April 11, 2007
The RAND Arroyo Center is the U.S. Army's federally funded research and development center for studies and analysis. Its mission is to conduct objective analytic research on major policy concerns, help the Army improve effectiveness and efficiency, provide short-term assistance on urgent problems, and serve as a catalyst for needed change.
A physicist and expert on national security issues, Isaacson returns to RAND from Lockheed Martin Space Systems Company in Sunnyvale, Calif., where he directed systems engineering and integration of the Space Based Infrared System High. The multibillion-dollar satellite program provides the United States a next-generation capability for missile warning.
Isaacson served as a RAND vice president and director of the RAND National Security Research Division from 2000 to 2004. He was director of the RAND International Security and Defense Policy Center from 1998 to 2000.
Prior to joining RAND in 1991 as an associate physical scientist, Isaacson earned a doctorate in theoretical physics from M.I.T. He also holds degrees from Columbia and Princeton universities.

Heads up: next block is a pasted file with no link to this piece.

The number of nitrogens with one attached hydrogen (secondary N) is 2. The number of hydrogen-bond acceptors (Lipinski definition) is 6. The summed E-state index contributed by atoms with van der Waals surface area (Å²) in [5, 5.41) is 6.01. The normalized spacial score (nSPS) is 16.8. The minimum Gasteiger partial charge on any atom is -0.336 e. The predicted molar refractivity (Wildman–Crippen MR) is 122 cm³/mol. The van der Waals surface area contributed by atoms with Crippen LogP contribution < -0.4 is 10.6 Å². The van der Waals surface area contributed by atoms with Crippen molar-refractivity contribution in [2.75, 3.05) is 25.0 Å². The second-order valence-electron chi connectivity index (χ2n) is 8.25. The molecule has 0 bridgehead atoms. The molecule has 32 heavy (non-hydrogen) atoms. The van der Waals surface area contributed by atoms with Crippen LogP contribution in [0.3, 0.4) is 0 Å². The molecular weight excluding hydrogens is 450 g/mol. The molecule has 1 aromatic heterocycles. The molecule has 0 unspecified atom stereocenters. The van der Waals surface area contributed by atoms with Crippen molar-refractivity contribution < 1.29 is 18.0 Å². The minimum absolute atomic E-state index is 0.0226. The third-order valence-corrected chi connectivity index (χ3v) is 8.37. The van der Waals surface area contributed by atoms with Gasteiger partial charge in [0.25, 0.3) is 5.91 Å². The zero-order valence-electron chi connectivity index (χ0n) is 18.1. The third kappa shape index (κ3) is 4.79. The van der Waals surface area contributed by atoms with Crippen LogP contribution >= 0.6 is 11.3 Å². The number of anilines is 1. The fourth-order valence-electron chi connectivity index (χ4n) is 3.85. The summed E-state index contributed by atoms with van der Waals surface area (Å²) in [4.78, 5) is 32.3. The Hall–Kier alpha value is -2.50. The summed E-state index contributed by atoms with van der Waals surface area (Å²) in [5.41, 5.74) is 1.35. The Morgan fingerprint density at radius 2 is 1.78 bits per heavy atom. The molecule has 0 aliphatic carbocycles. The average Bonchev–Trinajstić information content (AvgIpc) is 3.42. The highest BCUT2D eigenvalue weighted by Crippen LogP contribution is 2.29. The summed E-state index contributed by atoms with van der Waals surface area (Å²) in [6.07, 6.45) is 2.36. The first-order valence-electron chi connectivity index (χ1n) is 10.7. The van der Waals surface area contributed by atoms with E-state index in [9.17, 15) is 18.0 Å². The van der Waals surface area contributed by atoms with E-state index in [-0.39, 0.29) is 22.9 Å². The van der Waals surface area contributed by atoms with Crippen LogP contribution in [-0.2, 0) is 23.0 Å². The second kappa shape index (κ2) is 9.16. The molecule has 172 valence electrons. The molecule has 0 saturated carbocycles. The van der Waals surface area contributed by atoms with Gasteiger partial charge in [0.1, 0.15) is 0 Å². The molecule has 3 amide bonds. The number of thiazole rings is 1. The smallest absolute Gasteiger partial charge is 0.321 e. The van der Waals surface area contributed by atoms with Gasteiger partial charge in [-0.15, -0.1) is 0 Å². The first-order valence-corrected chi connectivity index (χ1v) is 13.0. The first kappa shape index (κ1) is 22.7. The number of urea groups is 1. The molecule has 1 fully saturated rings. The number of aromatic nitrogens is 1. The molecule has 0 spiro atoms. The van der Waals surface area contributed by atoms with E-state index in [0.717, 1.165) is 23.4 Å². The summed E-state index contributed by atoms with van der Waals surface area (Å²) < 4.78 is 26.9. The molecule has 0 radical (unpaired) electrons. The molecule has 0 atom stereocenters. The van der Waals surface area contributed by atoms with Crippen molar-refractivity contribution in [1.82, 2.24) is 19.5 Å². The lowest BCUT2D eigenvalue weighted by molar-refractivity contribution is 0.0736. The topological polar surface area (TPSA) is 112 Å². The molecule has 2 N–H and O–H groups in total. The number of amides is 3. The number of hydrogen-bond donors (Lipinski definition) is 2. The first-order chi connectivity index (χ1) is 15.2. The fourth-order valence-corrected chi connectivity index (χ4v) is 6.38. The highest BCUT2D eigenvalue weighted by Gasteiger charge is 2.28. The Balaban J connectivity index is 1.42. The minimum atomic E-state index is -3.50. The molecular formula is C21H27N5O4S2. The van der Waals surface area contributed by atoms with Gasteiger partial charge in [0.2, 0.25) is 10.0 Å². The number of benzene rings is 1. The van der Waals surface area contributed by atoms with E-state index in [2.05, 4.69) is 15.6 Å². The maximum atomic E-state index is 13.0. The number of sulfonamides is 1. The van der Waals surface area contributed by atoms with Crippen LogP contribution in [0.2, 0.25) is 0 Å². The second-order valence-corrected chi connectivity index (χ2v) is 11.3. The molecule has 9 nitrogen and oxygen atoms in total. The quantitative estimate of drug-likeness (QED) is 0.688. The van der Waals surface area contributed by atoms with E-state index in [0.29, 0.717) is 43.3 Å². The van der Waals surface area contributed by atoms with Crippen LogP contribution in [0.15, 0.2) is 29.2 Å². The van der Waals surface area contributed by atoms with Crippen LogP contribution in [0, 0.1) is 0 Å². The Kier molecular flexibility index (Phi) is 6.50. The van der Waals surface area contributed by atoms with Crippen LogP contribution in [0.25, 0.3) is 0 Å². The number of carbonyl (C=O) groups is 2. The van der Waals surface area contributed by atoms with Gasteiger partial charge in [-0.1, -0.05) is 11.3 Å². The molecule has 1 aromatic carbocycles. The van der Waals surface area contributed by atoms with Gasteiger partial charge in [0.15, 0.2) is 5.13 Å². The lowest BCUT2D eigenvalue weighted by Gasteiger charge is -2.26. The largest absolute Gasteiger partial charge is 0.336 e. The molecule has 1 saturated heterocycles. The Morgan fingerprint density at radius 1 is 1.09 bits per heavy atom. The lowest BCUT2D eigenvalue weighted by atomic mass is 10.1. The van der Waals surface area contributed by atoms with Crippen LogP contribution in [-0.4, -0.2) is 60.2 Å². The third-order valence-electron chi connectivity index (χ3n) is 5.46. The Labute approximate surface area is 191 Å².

Isaacson is a Navy reservist affiliated with U.S. Strategic Command. He serves as commanding officer of a reserve unit supporting the Joint Space Operations Center at Vandenberg Air Force Base, Calif.
Isaacson succeeds Thomas L. McNaugher, who has served as a RAND vice president and director of the RAND Arroyo Center for five years. McNaugher decided to return to research following the Arroyo Center's successful contract renewal with the U.S. Army.
“Jeff Isaacson's experience in national security research and in management makes him the ideal person to lead the RAND Arroyo Center,” Thomson said. “We welcome him back to RAND, and thank Tom McNaugher for his outstanding service heading the RAND Arroyo Center.”